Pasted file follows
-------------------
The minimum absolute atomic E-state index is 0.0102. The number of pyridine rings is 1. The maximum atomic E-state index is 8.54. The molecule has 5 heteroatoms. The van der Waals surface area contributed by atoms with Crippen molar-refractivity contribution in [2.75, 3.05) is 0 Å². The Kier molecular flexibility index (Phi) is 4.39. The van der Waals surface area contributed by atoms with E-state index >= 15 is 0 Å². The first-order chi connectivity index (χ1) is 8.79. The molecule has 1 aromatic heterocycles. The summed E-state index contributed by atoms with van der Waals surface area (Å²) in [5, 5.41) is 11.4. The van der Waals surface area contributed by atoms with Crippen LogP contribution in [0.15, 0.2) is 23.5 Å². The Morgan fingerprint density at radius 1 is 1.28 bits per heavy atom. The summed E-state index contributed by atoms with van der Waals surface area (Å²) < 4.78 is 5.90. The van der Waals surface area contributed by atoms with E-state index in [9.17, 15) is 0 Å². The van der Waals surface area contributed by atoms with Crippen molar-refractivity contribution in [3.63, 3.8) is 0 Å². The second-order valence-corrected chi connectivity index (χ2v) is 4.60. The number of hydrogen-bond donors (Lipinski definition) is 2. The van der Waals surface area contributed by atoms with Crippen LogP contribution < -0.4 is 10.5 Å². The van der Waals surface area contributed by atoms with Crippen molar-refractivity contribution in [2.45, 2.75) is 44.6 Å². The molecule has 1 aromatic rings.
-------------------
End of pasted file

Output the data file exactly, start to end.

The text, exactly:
The minimum absolute atomic E-state index is 0.0102. The number of pyridine rings is 1. The maximum atomic E-state index is 8.54. The molecule has 5 heteroatoms. The van der Waals surface area contributed by atoms with Crippen molar-refractivity contribution in [2.75, 3.05) is 0 Å². The Kier molecular flexibility index (Phi) is 4.39. The van der Waals surface area contributed by atoms with E-state index >= 15 is 0 Å². The first-order chi connectivity index (χ1) is 8.79. The molecule has 1 aromatic heterocycles. The summed E-state index contributed by atoms with van der Waals surface area (Å²) in [5, 5.41) is 11.4. The van der Waals surface area contributed by atoms with Crippen LogP contribution in [0.15, 0.2) is 23.5 Å². The Morgan fingerprint density at radius 1 is 1.28 bits per heavy atom. The summed E-state index contributed by atoms with van der Waals surface area (Å²) < 4.78 is 5.90. The van der Waals surface area contributed by atoms with E-state index in [9.17, 15) is 0 Å². The van der Waals surface area contributed by atoms with Crippen molar-refractivity contribution in [3.63, 3.8) is 0 Å². The second-order valence-corrected chi connectivity index (χ2v) is 4.60. The number of hydrogen-bond donors (Lipinski definition) is 2. The van der Waals surface area contributed by atoms with Crippen LogP contribution < -0.4 is 10.5 Å². The van der Waals surface area contributed by atoms with Crippen molar-refractivity contribution in [2.45, 2.75) is 44.6 Å². The molecule has 1 aromatic rings.